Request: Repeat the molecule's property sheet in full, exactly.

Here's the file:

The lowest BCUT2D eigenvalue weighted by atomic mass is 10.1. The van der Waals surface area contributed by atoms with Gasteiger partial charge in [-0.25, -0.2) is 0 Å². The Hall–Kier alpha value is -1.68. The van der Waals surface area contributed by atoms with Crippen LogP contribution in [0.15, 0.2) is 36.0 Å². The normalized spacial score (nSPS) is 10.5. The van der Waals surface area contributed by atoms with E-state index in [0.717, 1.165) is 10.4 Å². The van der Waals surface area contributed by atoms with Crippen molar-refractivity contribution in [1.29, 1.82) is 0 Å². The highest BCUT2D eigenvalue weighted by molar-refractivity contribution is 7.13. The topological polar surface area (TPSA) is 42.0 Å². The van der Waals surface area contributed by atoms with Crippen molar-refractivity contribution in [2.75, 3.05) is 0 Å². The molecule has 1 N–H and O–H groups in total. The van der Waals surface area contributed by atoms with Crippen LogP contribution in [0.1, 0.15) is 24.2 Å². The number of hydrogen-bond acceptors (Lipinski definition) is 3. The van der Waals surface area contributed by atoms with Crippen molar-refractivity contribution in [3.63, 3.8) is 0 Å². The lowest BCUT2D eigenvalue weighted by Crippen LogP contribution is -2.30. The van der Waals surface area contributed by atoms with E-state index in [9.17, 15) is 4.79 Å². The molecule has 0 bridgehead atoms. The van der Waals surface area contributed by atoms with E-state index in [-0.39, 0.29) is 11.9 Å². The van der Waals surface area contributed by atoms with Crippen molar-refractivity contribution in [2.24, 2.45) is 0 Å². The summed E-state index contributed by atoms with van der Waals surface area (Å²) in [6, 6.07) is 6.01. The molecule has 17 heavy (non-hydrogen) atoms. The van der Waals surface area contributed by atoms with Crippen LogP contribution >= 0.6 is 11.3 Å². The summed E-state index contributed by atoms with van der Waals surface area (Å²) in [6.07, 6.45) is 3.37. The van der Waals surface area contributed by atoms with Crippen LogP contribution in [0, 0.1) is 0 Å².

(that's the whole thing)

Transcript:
The lowest BCUT2D eigenvalue weighted by atomic mass is 10.1. The van der Waals surface area contributed by atoms with Gasteiger partial charge in [-0.25, -0.2) is 0 Å². The Hall–Kier alpha value is -1.68. The van der Waals surface area contributed by atoms with Crippen LogP contribution in [0.15, 0.2) is 36.0 Å². The normalized spacial score (nSPS) is 10.5. The van der Waals surface area contributed by atoms with E-state index in [0.717, 1.165) is 10.4 Å². The van der Waals surface area contributed by atoms with Crippen molar-refractivity contribution in [1.29, 1.82) is 0 Å². The highest BCUT2D eigenvalue weighted by molar-refractivity contribution is 7.13. The topological polar surface area (TPSA) is 42.0 Å². The van der Waals surface area contributed by atoms with Crippen molar-refractivity contribution in [2.75, 3.05) is 0 Å². The molecule has 1 N–H and O–H groups in total. The van der Waals surface area contributed by atoms with Crippen LogP contribution in [0.1, 0.15) is 24.2 Å². The number of hydrogen-bond acceptors (Lipinski definition) is 3. The van der Waals surface area contributed by atoms with Crippen molar-refractivity contribution in [3.63, 3.8) is 0 Å². The lowest BCUT2D eigenvalue weighted by Crippen LogP contribution is -2.30. The van der Waals surface area contributed by atoms with E-state index in [9.17, 15) is 4.79 Å². The molecule has 0 bridgehead atoms. The van der Waals surface area contributed by atoms with E-state index in [-0.39, 0.29) is 11.9 Å². The van der Waals surface area contributed by atoms with Crippen molar-refractivity contribution in [2.24, 2.45) is 0 Å². The summed E-state index contributed by atoms with van der Waals surface area (Å²) in [6, 6.07) is 6.01. The molecule has 17 heavy (non-hydrogen) atoms. The van der Waals surface area contributed by atoms with Crippen LogP contribution >= 0.6 is 11.3 Å². The summed E-state index contributed by atoms with van der Waals surface area (Å²) in [6.07, 6.45) is 3.37. The van der Waals surface area contributed by atoms with Crippen LogP contribution in [0, 0.1) is 0 Å².